The cellular pathway they identified could be targeted therapeutically to improve outcomes in the elderly since they tend to suffer more severe heat-related illness.
By: Regina Broscius
A Penn State Abington biology professor and two student researchers identified a cellular pathway that might improve outcomes in elderly populations suffering from heat-related illness or hyperthermia.
The International Journal of Physiology, Pathophysiology and Pharmacology published the manuscript based on their work, Aging impairs induction of redox factor-1 after heat stress: A potential mechanism for heat-induced liver injury. Steven A. Bloomer, assistant professor of biology, mentored Abington students Leslee Sholomskas and Kate Roche in the lab.
"Our experiments model what humans would experience during a heat wave - repeated exposures to hot environmental temperatures, resulting in increases in body temperature or hyperthermia," said Bloomer, whose research into aging and heat-related illness traces back more than a decade.
"We demonstrated that aging impairs the ability to increase levels of the protective protein redox factor-1 (Ref-1) after hyperthermia," he explained. "The result suggests the inability to increase Ref-1 contributes in part to the decline in physiological stress tolerance that is typically observed with aging."
The cellular pathway they identified could be targeted therapeutically to improve outcomes in the elderly since they tend to suffer more severe heat-related illness than younger populations.
"The skills I obtained working on this project contributed greatly toward securing my first job as a manager in a cancer lab," Leslee Sholomskas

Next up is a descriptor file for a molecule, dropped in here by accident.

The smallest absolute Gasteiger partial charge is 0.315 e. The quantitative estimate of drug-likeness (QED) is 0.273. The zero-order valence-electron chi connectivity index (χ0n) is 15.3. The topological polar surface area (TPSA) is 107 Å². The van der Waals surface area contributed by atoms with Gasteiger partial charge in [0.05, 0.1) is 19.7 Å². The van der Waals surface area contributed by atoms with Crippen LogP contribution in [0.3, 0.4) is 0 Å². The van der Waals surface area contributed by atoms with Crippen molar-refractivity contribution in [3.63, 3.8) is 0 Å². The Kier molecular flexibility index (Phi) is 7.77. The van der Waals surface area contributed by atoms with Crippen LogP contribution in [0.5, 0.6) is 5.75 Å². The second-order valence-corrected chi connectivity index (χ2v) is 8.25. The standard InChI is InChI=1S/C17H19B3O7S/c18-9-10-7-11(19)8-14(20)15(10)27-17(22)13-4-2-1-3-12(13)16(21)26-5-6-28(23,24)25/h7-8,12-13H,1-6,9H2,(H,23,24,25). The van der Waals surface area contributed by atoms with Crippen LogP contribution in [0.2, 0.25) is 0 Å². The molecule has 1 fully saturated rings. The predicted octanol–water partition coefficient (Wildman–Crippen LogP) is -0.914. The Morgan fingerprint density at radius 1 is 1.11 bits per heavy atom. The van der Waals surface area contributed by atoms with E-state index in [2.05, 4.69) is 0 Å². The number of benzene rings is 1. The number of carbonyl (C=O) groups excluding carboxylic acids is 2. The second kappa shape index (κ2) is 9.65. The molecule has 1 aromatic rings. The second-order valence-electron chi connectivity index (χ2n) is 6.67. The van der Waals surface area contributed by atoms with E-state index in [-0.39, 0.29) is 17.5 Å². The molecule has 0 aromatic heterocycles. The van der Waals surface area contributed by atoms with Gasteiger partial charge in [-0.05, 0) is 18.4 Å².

The study began several years ago with funding Sholomskas received from an Erickson Discovery Grant from Penn State. Sholomskas, who contributed significantly to data collection, is the lead author on the resulting manuscript.
A microscopic image of liver tissue stained for proteins. Brown demonstrates beta-catenin on plasma membranes of hepatic cells.
Credit: Steven A. Bloomer and Kate Roche
Biology majors Sholomskas and Roche agreed the partnership was transformative in forming a bridge between classes and the lab.
"The skills I obtained working on this project contributed greatly toward securing my first job as a manager in a cancer lab," Sholomskas, who also learned to write grants, said.
Sholomskas, a 2012 Abington graduate, completed her master's in human nutrition at Drexel University and earned a dietetic internship at the prestigious Yale New Haven Hospital.
"Dr. Bloomer became my mentor, and we have a lasting friendship on the foundation of the scientific work we did together," she said. "It strengthened my resume and my love of biology and the associated sciences."
"I gained an enormous appreciation for the work scientists do and the rewards and frustrations inherent to the process of research. It helped me connect ideas for a much broader understanding." Kate Roche
Roche, who in addition to her biology degree also earned an art degree in 2014 at Abington, worked with Bloomer for a year.
"I gained an enormous appreciation for the work scientists do and the rewards and frustrations inherent to the process of research," said Roche, who works as a research associate at an early state drug discover company. "It helped me connect ideas for a much broader understanding."
More than a decade into working with undergraduates, Bloomer said the benefits are evident.
"Students bring new ideas that inform laboratory techniques, but more importantly, they provide ideas about research topics that have steered the research in my laboratory in new directions," he said.
Funding for the project included awards from Abington Faculty Development Grants and support from ACURA, the Abington College Undergraduate Research Activities.